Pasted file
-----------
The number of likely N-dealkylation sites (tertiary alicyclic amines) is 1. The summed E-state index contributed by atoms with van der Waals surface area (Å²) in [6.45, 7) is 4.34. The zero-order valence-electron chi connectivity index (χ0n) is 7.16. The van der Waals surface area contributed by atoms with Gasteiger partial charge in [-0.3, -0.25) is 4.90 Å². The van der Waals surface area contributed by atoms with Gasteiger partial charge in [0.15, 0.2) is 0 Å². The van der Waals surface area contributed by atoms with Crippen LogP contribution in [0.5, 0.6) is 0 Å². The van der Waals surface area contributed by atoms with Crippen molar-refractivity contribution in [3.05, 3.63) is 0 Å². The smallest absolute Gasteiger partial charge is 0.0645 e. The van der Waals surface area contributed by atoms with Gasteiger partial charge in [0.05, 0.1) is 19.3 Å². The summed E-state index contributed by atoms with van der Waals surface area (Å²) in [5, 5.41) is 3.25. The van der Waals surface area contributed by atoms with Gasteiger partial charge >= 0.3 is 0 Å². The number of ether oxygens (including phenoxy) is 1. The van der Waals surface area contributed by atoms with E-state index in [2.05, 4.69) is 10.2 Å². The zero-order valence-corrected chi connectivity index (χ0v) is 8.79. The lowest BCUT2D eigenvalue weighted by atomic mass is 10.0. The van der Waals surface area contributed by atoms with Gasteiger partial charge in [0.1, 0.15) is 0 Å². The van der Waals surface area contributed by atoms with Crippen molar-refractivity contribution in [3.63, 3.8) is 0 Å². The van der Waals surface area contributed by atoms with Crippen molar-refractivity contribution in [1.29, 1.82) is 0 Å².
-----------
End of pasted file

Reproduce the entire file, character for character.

The number of likely N-dealkylation sites (tertiary alicyclic amines) is 1. The summed E-state index contributed by atoms with van der Waals surface area (Å²) in [6.45, 7) is 4.34. The zero-order valence-electron chi connectivity index (χ0n) is 7.16. The van der Waals surface area contributed by atoms with Gasteiger partial charge in [-0.3, -0.25) is 4.90 Å². The van der Waals surface area contributed by atoms with Gasteiger partial charge in [0.15, 0.2) is 0 Å². The van der Waals surface area contributed by atoms with Crippen LogP contribution in [0.5, 0.6) is 0 Å². The van der Waals surface area contributed by atoms with Crippen molar-refractivity contribution in [3.05, 3.63) is 0 Å². The smallest absolute Gasteiger partial charge is 0.0645 e. The van der Waals surface area contributed by atoms with Gasteiger partial charge in [0.05, 0.1) is 19.3 Å². The summed E-state index contributed by atoms with van der Waals surface area (Å²) in [5, 5.41) is 3.25. The van der Waals surface area contributed by atoms with Gasteiger partial charge >= 0.3 is 0 Å². The number of ether oxygens (including phenoxy) is 1. The van der Waals surface area contributed by atoms with E-state index in [2.05, 4.69) is 10.2 Å². The zero-order valence-corrected chi connectivity index (χ0v) is 8.79. The lowest BCUT2D eigenvalue weighted by atomic mass is 10.0. The van der Waals surface area contributed by atoms with Gasteiger partial charge in [0.1, 0.15) is 0 Å². The van der Waals surface area contributed by atoms with Crippen molar-refractivity contribution in [3.63, 3.8) is 0 Å². The van der Waals surface area contributed by atoms with Crippen molar-refractivity contribution in [1.29, 1.82) is 0 Å².